The Reform of the Federal Reserve in 2008: Is the Money Supply Endogenous or Exogenous?
In modern economies, the flow of money is determined by endogenous and exogenous factors. This means that the supply of monetary base and bank credit is driven by funding requirements of firms to produce. But, at the same time, it means that the government can influence those flows, just as it does with the interest rate or other instruments. Such a view has been advocated for some time by Marx and the Banking School. This vision of the monetary system is opposed to the idea that the money supply is purely exogenous, as argued by monetarism, or purely endogenous, according to the “horizontalist” conception. Several recent events, such as the massive central banks’ sterilizations of currency purchases or the reform of the Federal Reserve in 2008, confirm its exogenous dimension, recently denied by various streams. The Fed’s reform introduced what became known as the principle of “decoupling” or “divorce” of the interest rate and the monetary base (Keister and McAndrews, Borio and Disyatat, Lavoie). That is, the possibility of an independent management of each one. Thus, it has reopened the debate on the functioning of money and, also, stimulated the rethinking of the subject by various theoretical schools.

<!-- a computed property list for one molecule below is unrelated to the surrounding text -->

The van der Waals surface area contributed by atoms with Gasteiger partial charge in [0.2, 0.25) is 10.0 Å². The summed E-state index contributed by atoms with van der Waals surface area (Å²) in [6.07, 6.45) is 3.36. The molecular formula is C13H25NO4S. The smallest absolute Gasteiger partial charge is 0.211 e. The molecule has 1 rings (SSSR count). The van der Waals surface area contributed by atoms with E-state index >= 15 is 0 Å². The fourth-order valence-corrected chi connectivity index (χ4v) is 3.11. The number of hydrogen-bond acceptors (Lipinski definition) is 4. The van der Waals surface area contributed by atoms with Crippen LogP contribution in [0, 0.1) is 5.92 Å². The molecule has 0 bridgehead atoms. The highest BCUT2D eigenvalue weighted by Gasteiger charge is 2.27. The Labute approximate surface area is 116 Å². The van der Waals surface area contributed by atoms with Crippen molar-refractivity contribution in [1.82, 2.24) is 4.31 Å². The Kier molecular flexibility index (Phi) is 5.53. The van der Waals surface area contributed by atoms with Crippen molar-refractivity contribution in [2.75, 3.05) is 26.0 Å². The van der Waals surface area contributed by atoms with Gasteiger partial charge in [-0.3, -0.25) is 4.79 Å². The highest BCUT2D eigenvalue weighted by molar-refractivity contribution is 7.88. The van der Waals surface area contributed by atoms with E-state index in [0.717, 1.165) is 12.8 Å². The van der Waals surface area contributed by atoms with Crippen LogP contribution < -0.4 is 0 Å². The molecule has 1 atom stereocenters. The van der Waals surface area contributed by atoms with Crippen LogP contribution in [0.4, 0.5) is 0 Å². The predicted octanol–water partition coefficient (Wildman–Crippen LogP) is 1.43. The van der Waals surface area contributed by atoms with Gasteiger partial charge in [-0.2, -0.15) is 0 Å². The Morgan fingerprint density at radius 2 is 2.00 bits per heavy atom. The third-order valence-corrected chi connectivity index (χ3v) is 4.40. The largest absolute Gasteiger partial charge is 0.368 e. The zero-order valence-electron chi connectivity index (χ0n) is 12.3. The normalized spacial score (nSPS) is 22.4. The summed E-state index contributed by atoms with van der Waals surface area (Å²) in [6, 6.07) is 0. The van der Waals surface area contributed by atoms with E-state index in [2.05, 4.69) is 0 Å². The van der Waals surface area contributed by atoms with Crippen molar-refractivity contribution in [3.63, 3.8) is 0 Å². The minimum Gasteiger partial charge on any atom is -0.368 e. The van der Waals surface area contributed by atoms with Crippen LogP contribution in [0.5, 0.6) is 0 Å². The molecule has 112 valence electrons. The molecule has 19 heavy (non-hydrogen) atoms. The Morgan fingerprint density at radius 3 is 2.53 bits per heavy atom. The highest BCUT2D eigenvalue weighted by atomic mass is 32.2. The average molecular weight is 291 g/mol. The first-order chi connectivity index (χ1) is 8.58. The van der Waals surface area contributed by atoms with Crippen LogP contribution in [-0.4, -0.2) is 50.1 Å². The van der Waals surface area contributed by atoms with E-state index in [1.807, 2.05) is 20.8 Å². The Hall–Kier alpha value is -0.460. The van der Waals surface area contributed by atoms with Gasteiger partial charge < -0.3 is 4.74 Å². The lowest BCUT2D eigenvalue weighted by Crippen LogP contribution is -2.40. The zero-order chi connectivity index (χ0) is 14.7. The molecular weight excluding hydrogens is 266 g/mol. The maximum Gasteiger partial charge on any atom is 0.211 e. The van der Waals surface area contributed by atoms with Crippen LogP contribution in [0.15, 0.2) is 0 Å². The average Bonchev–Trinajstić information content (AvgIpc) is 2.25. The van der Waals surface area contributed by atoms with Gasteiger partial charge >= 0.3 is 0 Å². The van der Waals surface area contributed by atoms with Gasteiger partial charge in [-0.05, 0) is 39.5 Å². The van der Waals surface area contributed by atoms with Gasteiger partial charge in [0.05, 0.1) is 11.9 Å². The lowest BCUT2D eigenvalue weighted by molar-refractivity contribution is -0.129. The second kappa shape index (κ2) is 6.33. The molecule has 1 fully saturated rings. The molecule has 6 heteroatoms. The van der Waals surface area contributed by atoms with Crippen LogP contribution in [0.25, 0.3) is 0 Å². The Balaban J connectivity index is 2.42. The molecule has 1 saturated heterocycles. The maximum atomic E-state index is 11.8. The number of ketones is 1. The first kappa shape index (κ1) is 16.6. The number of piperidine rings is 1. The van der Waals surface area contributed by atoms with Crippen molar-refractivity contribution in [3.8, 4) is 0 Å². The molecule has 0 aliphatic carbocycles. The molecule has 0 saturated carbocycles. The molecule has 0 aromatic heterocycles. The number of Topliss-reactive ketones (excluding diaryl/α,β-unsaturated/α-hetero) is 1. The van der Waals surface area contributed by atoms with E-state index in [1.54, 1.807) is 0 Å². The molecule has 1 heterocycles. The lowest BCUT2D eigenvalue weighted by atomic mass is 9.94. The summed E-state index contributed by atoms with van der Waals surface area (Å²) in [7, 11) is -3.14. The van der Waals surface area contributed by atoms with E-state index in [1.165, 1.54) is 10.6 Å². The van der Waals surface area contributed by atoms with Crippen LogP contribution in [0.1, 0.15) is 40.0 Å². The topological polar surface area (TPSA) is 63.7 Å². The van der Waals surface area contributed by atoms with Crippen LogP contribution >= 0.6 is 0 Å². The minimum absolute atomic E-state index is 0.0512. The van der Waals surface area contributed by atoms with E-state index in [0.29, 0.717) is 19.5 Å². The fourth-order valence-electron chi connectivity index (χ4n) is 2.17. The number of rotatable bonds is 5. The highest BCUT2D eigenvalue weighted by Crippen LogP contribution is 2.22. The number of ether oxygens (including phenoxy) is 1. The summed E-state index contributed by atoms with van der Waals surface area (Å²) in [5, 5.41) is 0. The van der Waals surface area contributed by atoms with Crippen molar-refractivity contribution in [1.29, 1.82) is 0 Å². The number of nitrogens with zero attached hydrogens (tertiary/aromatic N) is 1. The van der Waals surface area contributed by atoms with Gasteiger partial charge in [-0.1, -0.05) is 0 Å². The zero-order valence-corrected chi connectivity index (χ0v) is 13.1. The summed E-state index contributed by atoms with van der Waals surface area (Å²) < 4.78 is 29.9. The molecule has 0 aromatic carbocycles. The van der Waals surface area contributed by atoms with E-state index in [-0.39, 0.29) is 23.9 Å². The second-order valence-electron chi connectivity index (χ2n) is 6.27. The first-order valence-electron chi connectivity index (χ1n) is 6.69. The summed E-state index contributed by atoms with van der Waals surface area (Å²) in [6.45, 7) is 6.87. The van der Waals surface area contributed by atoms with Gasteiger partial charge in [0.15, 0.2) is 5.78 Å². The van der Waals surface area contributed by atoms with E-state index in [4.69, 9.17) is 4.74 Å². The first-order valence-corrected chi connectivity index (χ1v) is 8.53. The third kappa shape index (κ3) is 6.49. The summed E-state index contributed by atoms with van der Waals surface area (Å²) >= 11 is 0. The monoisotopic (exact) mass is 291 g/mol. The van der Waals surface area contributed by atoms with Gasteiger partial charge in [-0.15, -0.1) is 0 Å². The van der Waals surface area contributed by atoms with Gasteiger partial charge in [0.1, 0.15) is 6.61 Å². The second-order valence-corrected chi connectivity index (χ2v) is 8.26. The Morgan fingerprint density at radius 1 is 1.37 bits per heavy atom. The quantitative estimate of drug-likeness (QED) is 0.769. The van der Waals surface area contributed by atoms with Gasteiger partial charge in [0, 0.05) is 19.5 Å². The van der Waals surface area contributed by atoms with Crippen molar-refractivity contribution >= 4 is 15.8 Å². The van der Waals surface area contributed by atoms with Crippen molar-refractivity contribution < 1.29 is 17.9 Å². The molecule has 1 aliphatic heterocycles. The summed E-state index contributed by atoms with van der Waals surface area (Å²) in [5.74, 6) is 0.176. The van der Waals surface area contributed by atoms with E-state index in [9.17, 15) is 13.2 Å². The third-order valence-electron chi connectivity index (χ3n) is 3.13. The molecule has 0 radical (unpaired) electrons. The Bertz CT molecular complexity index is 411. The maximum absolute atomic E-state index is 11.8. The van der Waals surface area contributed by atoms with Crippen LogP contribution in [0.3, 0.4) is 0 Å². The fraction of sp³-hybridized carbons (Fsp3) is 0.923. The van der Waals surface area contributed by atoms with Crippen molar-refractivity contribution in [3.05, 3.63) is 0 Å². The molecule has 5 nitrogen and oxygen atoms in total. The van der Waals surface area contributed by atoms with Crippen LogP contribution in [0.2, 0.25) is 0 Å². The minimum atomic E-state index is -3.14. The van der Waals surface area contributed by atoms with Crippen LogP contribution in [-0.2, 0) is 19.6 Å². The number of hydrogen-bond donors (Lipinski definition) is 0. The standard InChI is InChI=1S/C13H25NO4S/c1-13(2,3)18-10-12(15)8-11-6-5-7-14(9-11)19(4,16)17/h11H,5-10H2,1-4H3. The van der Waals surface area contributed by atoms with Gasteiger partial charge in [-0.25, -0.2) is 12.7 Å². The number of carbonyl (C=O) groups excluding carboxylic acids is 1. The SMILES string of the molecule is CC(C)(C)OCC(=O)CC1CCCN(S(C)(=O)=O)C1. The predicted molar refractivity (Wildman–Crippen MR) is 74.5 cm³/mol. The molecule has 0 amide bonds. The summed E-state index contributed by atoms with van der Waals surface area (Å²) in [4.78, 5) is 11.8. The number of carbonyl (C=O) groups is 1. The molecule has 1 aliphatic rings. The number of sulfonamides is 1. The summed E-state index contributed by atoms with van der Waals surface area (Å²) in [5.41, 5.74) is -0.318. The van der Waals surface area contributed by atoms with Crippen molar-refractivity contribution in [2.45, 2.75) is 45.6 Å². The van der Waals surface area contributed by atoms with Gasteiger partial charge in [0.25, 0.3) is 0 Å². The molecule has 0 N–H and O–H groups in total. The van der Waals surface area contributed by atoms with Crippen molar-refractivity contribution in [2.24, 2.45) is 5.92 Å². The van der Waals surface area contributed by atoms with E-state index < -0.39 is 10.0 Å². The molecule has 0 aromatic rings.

Volume (Year): 1 (2014)
Issue (Month): 71 (December)
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